I offer this charade as a vivid example of the fear and loathing of the independent documentary’s power to circumvent those who guard official truth. Although its historical roots are often traced back to the work of Robert Flaherty, the American director who made Nanook of the North in 1922, and John Grierson, the British documentarist whose first film was premiered at a London double bill with Battleship Potemkin in 1929, in Britain the modern documentary’s political power is often measured against a specious neutrality invented by John Reith, founder of the BBC, while he was writing and broadcasting anti-trade union propaganda during the 1922 General Strike. The stamina and influence of this pervasive BBC myth are reflected in the rarity of truly independent political documentaries.
Some remarkable films are made, however, testaments to a faith in the documentary form that never fails to inspire. One comes readily to mind: A Letter to the Prime Minister: Jo Wilding’s Diary from Iraq. Jo Wilding, a young trainee lawyer and human rights worker in Iraq, produced some of the finest frontline reporting of the war online from Fallujah, then under siege by the US Marines. Living with families and without a flak jacket, she all but shamed the embedded army of reporters in her description of the atrocious American attack on an Iraqi city. Her documentary, directed by Julia Guest, presents the evidence of a crime and asks Tony Blair to take his share of the responsibility: a basic question now asked by millions of Britons. The film was offered to television, and rejected. It has been shown at festivals around the world, but ‘painfully little’ in Britain, says Guest, apart from single screenings at the Barbican and a forthcoming screening on October 15 at the Curzon Soho in London.
One problem facing political documentaries in Britain is that they run the risk of being immersed in the insidious censorship of ‘current affairs’, a loose masonry uniting politicians and famous journalists who define ‘politics’ as the machinations of Westminster, thereby fixing the limits of ‘political debate’. No more striking example currently presents itself than the relentless media afforded the infantile scrapping of the political twins, Blair and Gordon Brown, and their tedious acolytes, drowning out the cries of the people of Iraq and Gaza and Lebanon – countries where the BBC has effected its false equilibrium and waffled about ‘two narratives’ as if truth and justice are taboo concepts. Similarly, the fifth anniversary of September 11 proved a lost opportunity to rest the reverential and the ghoulish and describe how George W Bush and his gang used the tragedy to violently renew their version of empire and world domination.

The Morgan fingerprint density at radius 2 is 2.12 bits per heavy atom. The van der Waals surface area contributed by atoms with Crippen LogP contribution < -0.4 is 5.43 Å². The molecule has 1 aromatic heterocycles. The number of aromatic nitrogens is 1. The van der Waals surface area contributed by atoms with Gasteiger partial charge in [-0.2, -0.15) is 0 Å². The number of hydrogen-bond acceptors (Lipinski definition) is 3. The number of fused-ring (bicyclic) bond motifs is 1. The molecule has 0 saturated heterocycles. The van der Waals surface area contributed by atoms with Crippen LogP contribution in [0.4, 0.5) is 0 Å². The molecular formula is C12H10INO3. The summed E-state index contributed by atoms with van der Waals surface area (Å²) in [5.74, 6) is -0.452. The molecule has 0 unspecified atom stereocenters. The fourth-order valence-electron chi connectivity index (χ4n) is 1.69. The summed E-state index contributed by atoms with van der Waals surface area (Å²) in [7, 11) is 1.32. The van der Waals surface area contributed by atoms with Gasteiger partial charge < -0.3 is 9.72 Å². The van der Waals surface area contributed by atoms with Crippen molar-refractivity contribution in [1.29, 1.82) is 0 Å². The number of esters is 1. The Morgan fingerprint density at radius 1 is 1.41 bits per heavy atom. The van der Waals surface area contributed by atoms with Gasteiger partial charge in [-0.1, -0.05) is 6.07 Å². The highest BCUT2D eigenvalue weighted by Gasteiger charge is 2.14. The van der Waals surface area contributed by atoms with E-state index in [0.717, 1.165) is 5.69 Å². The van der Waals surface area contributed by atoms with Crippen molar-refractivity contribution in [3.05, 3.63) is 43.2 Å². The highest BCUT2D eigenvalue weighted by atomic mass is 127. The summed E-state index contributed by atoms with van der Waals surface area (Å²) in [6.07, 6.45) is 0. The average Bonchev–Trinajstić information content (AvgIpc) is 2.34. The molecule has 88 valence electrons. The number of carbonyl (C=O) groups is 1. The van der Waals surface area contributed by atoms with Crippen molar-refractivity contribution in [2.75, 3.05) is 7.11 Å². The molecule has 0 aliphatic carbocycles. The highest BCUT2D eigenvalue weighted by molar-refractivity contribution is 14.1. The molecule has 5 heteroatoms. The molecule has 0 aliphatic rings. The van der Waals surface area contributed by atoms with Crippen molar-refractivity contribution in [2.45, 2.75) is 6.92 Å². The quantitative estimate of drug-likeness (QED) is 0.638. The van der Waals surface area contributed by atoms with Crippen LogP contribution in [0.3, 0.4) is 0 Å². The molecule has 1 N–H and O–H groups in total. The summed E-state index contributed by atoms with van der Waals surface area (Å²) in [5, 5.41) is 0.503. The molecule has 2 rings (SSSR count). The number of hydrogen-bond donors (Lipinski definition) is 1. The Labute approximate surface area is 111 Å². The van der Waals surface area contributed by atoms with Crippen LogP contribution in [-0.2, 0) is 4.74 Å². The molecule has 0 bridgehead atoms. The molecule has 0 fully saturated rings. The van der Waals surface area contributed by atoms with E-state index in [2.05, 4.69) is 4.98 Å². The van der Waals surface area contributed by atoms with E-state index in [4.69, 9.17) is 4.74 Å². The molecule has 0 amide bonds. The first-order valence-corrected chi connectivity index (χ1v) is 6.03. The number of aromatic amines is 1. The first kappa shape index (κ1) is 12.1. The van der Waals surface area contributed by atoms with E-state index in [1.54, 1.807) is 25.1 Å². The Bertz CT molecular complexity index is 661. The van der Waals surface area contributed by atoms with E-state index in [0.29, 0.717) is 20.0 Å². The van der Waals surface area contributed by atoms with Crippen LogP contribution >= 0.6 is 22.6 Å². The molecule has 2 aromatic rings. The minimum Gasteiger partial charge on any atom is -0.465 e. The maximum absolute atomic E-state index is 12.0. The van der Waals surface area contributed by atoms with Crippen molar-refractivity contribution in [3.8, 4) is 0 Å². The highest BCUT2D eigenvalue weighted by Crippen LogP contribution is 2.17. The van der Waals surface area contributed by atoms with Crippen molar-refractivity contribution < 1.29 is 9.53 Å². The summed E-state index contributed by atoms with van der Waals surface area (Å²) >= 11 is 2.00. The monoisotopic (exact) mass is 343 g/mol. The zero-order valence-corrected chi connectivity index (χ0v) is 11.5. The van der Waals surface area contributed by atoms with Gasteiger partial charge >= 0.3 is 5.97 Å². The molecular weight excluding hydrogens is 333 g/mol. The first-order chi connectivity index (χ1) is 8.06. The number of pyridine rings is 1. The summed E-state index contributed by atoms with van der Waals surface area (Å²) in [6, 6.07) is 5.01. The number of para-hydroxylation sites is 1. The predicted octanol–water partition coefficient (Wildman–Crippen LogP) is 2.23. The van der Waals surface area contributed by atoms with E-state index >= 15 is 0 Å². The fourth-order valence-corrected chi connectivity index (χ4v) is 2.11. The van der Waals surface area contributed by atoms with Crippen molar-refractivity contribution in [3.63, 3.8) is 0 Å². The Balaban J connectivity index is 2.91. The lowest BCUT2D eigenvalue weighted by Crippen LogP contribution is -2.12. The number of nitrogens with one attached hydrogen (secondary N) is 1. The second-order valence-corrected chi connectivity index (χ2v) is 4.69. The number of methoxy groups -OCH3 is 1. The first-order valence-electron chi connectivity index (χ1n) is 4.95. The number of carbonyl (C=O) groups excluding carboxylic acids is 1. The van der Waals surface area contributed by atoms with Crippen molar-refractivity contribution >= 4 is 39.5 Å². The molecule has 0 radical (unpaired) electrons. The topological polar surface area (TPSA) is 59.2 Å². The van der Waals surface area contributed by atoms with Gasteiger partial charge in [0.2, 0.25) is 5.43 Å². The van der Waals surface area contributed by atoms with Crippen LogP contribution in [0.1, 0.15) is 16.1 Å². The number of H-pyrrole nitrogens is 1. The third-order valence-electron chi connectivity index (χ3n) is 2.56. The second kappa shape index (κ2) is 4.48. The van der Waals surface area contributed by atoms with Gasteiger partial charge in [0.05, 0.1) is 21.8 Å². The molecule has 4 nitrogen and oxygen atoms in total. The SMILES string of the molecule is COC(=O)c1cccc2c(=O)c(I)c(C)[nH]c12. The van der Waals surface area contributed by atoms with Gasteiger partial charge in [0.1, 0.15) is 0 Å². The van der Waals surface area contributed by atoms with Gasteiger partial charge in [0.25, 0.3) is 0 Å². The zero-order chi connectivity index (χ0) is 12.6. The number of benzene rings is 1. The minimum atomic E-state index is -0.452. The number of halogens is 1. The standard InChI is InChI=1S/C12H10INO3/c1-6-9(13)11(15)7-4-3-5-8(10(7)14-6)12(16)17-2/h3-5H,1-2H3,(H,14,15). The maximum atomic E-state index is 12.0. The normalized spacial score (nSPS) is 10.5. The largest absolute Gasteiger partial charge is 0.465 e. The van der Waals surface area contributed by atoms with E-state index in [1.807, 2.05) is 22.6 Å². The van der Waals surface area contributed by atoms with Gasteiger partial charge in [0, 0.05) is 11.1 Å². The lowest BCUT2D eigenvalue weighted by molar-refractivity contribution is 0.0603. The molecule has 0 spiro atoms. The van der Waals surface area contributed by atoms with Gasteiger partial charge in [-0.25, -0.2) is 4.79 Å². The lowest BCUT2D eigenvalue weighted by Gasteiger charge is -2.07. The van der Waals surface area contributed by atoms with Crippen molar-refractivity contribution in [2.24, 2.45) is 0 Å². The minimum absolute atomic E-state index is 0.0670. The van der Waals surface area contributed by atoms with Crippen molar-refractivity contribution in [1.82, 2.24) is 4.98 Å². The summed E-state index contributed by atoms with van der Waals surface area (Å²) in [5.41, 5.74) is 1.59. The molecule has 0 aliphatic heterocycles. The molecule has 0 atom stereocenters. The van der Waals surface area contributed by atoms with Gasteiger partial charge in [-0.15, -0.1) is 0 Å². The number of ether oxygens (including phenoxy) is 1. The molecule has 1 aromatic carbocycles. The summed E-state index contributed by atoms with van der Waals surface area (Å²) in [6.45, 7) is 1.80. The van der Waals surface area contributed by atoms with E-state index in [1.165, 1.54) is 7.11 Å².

Like the best of commercial television, cinema does offer hope for the political documentary, although film-makers who believe they can follow the success of Michael Moore beware. Moore’s work is very popular, and makes money: the two vital ingredients for distributors and exhibitors. To get into cinemas, documentaries need to have at least a hope of repeating something of Moore’s success. That said, there is no doubt in my mind that outstanding serious documentaries, if promoted imaginatively, can attract huge pubic interest.
(When Death of a Nation, the film I made with David Munro about East Timor, was shown on ITV late at night, it was followed by 5,000 phone calls a minute from the public).
When this has happened on television, the reward has been not so much ratings as a ‘qualitative’ audience: that is, people who engage with the work.